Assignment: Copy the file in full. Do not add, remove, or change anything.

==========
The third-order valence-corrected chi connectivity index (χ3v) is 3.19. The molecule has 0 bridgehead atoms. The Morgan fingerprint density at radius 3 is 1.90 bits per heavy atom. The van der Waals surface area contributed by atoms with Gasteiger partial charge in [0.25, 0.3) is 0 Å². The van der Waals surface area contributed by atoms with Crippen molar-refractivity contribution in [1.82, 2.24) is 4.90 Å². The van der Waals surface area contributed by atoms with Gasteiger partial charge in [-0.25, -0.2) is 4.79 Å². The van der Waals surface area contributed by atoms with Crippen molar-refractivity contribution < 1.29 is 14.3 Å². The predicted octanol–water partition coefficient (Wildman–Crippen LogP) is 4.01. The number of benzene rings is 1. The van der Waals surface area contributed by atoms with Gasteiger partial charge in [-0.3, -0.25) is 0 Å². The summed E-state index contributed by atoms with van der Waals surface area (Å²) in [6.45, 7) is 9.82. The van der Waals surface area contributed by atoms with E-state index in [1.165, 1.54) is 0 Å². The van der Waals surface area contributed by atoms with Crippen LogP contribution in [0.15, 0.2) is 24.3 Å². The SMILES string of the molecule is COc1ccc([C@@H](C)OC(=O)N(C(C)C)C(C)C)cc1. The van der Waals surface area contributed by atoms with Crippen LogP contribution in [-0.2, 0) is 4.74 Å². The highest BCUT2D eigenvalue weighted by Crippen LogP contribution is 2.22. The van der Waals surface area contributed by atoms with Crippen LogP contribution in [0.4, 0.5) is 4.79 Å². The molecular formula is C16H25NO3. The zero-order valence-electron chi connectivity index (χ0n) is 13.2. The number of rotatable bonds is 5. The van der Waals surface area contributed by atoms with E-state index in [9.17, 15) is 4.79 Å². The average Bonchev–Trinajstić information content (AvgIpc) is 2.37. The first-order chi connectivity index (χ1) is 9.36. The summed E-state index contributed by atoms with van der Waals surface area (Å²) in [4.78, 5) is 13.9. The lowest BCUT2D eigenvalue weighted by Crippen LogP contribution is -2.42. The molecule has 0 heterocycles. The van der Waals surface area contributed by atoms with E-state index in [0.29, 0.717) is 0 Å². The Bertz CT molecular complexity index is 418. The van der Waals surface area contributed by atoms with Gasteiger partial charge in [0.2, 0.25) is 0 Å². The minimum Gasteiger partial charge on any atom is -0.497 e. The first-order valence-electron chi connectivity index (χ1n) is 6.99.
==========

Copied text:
The third-order valence-corrected chi connectivity index (χ3v) is 3.19. The molecule has 0 bridgehead atoms. The Morgan fingerprint density at radius 3 is 1.90 bits per heavy atom. The van der Waals surface area contributed by atoms with Gasteiger partial charge in [0.25, 0.3) is 0 Å². The van der Waals surface area contributed by atoms with Crippen molar-refractivity contribution in [1.82, 2.24) is 4.90 Å². The van der Waals surface area contributed by atoms with Gasteiger partial charge in [-0.25, -0.2) is 4.79 Å². The van der Waals surface area contributed by atoms with Crippen molar-refractivity contribution < 1.29 is 14.3 Å². The predicted octanol–water partition coefficient (Wildman–Crippen LogP) is 4.01. The number of benzene rings is 1. The van der Waals surface area contributed by atoms with Gasteiger partial charge in [-0.3, -0.25) is 0 Å². The summed E-state index contributed by atoms with van der Waals surface area (Å²) in [6.45, 7) is 9.82. The van der Waals surface area contributed by atoms with E-state index in [1.165, 1.54) is 0 Å². The van der Waals surface area contributed by atoms with Crippen LogP contribution in [0.15, 0.2) is 24.3 Å². The SMILES string of the molecule is COc1ccc([C@@H](C)OC(=O)N(C(C)C)C(C)C)cc1. The van der Waals surface area contributed by atoms with Crippen LogP contribution in [-0.2, 0) is 4.74 Å². The highest BCUT2D eigenvalue weighted by Crippen LogP contribution is 2.22. The van der Waals surface area contributed by atoms with Crippen LogP contribution in [0.4, 0.5) is 4.79 Å². The molecular formula is C16H25NO3. The zero-order valence-electron chi connectivity index (χ0n) is 13.2. The number of rotatable bonds is 5. The van der Waals surface area contributed by atoms with E-state index in [9.17, 15) is 4.79 Å². The average Bonchev–Trinajstić information content (AvgIpc) is 2.37. The first-order chi connectivity index (χ1) is 9.36. The summed E-state index contributed by atoms with van der Waals surface area (Å²) in [4.78, 5) is 13.9. The lowest BCUT2D eigenvalue weighted by Crippen LogP contribution is -2.42. The molecule has 0 heterocycles. The van der Waals surface area contributed by atoms with E-state index in [0.29, 0.717) is 0 Å². The Bertz CT molecular complexity index is 418. The van der Waals surface area contributed by atoms with Gasteiger partial charge in [0.2, 0.25) is 0 Å². The minimum Gasteiger partial charge on any atom is -0.497 e. The first-order valence-electron chi connectivity index (χ1n) is 6.99.